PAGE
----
80% of Parenting Is Modeling
80% of parenting is modeling. It’s a really scary thought for most parents that 80 percent of the teaching we do, 80 percent of the learning our children get in the family, most of what they imbibe and take on as values come from them watching what we model and copying us! There may be a handful of parents who are relaxed about this having a clean conscience about their language, their attitudes, their manners and other behaviors. But for many of us this is a really pressurizing idea. Especially if you consider all the possible areas our children may be subconsciously absorbing values that we didn’t intend to pass on to them.
When my children were little, I despaired of them ever learning what I regarded as ‘nice’ table manners because I thought my husband, not me, was such a poor role model in this area. (Lovely as he was and is in many other ways.) But there were so many other areas where I wasn’t remotely aware that I was modeling behaviors. For example, what attitudes do we model? When something is hard do we give up? I know if I have an IT issue or I reach the tiniest obstacle with something electronic, I’ll wait until my husband can deal with it. (I told you he was nice.) What am I teaching my kids -- that there are areas that are completely beyond my expertise and I’m not going to try to improve but instead I’ll avoid dealing with those issues?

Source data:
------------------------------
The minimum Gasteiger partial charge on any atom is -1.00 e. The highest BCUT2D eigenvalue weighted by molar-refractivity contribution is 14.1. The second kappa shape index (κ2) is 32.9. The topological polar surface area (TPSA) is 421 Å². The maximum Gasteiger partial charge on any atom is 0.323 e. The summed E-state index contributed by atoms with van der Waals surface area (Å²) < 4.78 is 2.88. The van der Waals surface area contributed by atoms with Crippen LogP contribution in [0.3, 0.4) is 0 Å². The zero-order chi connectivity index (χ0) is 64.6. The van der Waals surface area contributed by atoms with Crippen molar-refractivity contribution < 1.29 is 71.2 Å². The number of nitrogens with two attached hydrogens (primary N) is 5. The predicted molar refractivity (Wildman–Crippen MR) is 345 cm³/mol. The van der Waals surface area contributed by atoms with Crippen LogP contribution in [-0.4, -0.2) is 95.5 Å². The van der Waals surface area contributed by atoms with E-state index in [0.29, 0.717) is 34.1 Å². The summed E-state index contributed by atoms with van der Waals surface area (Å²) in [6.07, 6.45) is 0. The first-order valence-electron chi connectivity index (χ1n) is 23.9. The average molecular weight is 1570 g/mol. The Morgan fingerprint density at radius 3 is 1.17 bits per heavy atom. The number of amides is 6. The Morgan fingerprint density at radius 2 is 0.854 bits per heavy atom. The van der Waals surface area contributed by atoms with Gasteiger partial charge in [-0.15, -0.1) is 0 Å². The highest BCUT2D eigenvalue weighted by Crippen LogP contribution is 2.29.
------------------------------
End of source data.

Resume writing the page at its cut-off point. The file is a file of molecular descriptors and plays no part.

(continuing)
Still on the subject of attitudes, what do you do when you get a parking ticket? (A very common occurrence in Wandsworth where I live.) Do you berate yourself for being such a fool for not putting enough money in the parking meter? Do you say Daddy will be so cross that’s the third one this month? Do you say don’t tell Daddy? If so, what are we modeling for our children about dealing with mistakes? Are we teaching them that mistakes diminish us rather than being an opportunity for learning and should be covered up?
What about language? Have you ever heard your child on the phone sounding exactly like you? When I rang my five year old nephew recently he was very chatty and said “and how’s the family” in tones that sounded just like his mother! These are the positives of course. But how many of us emit an expletive or two in the hearing of our children and then get cross with them for doing the same?
How do we handle our feelings? When I’m sad, do I mooch around with a hang dog expression listlessly, sighing and finding it hard to get on with life? When I’m angry, do I put others down or criticize or resort to sarcasm? What do I do when my self-esteem is low? Do I do something to boost it or give up and withdraw?
When I’m fed up with my kids, do I tell them how rotten they are? If my children are fighting with each other do I smack the one I see as the perpetrator? What does smacking model? Is it telling my children that when they’re adults, they too will be able to use their power to hurt -- but they’re not allowed to hit their brother now?
When someone has upset me do I speak rationally to the person concerned or do I bottle up my feelings or explode? Do they see you resolving conflict well? Do they know you’ve made up with your partner after a fight and do they learn how you resolved things?
If you’re feeling a bit sick by now, keep reading as it gets better.